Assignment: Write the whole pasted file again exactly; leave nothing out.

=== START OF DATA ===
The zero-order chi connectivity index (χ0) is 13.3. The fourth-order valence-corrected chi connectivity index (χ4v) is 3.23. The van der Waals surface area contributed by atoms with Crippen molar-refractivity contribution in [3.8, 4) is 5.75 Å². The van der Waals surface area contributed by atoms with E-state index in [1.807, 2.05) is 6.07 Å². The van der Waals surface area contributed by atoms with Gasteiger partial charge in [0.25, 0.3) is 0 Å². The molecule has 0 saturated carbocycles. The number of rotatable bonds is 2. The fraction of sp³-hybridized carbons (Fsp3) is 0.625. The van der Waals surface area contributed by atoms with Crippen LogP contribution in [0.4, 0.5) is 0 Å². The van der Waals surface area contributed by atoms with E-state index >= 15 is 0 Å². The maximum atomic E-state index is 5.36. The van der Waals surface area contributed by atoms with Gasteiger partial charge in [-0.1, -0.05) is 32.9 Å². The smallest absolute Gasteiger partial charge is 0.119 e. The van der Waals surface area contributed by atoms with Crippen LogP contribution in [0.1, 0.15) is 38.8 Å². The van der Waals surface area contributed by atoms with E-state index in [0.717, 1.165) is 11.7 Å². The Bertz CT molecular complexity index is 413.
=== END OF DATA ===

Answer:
The zero-order chi connectivity index (χ0) is 13.3. The fourth-order valence-corrected chi connectivity index (χ4v) is 3.23. The van der Waals surface area contributed by atoms with Crippen molar-refractivity contribution in [3.8, 4) is 5.75 Å². The van der Waals surface area contributed by atoms with E-state index in [1.807, 2.05) is 6.07 Å². The van der Waals surface area contributed by atoms with Gasteiger partial charge in [0.25, 0.3) is 0 Å². The molecule has 0 saturated carbocycles. The number of rotatable bonds is 2. The fraction of sp³-hybridized carbons (Fsp3) is 0.625. The van der Waals surface area contributed by atoms with Crippen LogP contribution in [0.4, 0.5) is 0 Å². The van der Waals surface area contributed by atoms with E-state index >= 15 is 0 Å². The maximum atomic E-state index is 5.36. The van der Waals surface area contributed by atoms with Gasteiger partial charge in [-0.1, -0.05) is 32.9 Å². The smallest absolute Gasteiger partial charge is 0.119 e. The van der Waals surface area contributed by atoms with Crippen LogP contribution in [0.1, 0.15) is 38.8 Å². The van der Waals surface area contributed by atoms with E-state index in [0.717, 1.165) is 11.7 Å². The Bertz CT molecular complexity index is 413.